Morongo Band of Mission Indians gives over 900 Thanksgiving turkeys to needy in San Francisco – 14,000 statewide

by Michael Fisher, Morongo Band of Mission Indians

San Francisco – Five San Francisco groups that help provide Thanksgiving dinners to the homeless and less fortunate received more than 900 free turkeys this week from the Morongo Band of Mission Indians near Palm Springs.

Gwendolyn Westbrook, chief executive officer of United Council of Human Services, and former Morongo Tribal Council Member Tom Linton with some of the 200 turkeys donated by the Southern California tribe to the organization. There will be plenty for everyone at Mother Brown’s Kitchen this Thanksgiving at 2111 Jennings St. in Hunters Point.
Gwendolyn Westbrook, chief executive officer of United Council of Human Services, and former Morongo Tribal Council Member Tom Linton with some of the 200 turkeys donated by the Southern California tribe to the organization. There will be plenty for everyone at Mother Brown’s Kitchen this Thanksgiving at 2111 Jennings St. in Hunters Point.

The turkeys will help feed nearly 14,000 people across San Francisco. Morongo donated the birds to Glide Memorial United Methodist Church, the United Council of Human Services, the San Francisco African American Chamber of Commerce, and the Chinatown Community Development Center.

“Year after year, we are extremely grateful to the Morongo Band of Mission Indians for their ongoing generosity and compassionate support of the Chinatown community,” said Rev. Norman Fong, executive director of Chinatown Community Development Center.

This is the 16th year Morongo has provided turkeys to San Francisco-based groups.

“We are excited to be partnering again with groups that provide a critical lifeline for families, senior citizens and others in need across San Francisco,” said Morongo Tribal Vice Chair Mary Ann Andreas. “Our tribe has a long tradition of helping others, even when we ourselves were struggling to survive. Giving is a part of who we are, and that will never change.”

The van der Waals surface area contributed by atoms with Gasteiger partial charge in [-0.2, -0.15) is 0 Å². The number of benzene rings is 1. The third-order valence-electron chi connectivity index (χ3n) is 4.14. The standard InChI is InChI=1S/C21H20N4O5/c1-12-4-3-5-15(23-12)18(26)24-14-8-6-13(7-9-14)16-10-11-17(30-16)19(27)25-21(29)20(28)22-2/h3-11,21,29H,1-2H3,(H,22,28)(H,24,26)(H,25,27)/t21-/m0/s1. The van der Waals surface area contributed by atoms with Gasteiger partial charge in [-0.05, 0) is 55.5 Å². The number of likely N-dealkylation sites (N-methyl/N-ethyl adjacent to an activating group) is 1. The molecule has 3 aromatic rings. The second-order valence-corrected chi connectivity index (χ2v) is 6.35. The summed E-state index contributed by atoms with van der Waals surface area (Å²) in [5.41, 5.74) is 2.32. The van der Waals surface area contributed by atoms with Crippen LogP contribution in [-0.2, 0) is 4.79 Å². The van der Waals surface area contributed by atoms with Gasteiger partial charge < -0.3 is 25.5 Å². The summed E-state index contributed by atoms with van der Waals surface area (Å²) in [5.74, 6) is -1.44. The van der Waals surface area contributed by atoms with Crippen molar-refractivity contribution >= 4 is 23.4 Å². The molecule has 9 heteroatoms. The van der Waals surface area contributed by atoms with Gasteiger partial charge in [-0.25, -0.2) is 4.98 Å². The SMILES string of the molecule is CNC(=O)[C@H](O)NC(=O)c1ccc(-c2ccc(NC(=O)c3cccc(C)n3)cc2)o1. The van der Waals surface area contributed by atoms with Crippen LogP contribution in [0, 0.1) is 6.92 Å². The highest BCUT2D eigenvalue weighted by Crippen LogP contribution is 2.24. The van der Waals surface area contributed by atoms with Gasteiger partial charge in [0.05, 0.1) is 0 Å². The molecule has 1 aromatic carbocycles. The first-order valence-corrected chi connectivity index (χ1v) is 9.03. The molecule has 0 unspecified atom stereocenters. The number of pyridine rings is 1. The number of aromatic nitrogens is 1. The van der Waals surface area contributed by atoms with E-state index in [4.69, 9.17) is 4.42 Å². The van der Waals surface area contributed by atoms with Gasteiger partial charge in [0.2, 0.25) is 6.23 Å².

“We are excited to be partnering again with groups that provide a critical lifeline for families, senior citizens and others in need across San Francisco,” said Morongo Tribal Vice Chair Mary Ann Andreas.

Statewide, Morongo donated another 13,000 turkeys this month to mark the 30th anniversary of the tribe’s Thanksgiving Outreach program. With this year’s donation, Morongo has given away more than 100,000 turkeys – enough to provide more than 1.5 million holiday meals – over the past three decades.

“Our tribe has a long tradition of helping others, even when we ourselves were struggling to survive. Giving is a part of who we are, and that will never change.”

Morongo Band of Mission Indians, a sovereign nation logo“It’s a tremendous blessing to be receiving hundreds of turkeys from Morongo once again this year,” said Gwendolyn Westbrook, chief executive officer of United Council of Human Services. “Morongo’s commitment to others is invaluable in helping us feed the hungry in our community every Thanksgiving.”

The groups will use the turkeys to prepare hot holiday meals, or will distribute the birds in food baskets to those in need.

“The Morongo Band of Mission Indians has once again provided the blessing of a hot Thanksgiving meal to those in the greatest need in our community,” said Dr. Caesar Churchwell, senior vice president of the San Francisco African American Chamber of Commerce. “We appreciate Morongo’s generosity, which truly embodies the spirit of Thanksgiving.”

Michael Fisher, spokesman for the Morongo Band of Mission Indians, can be reached at MFisher@OPRUSA.com.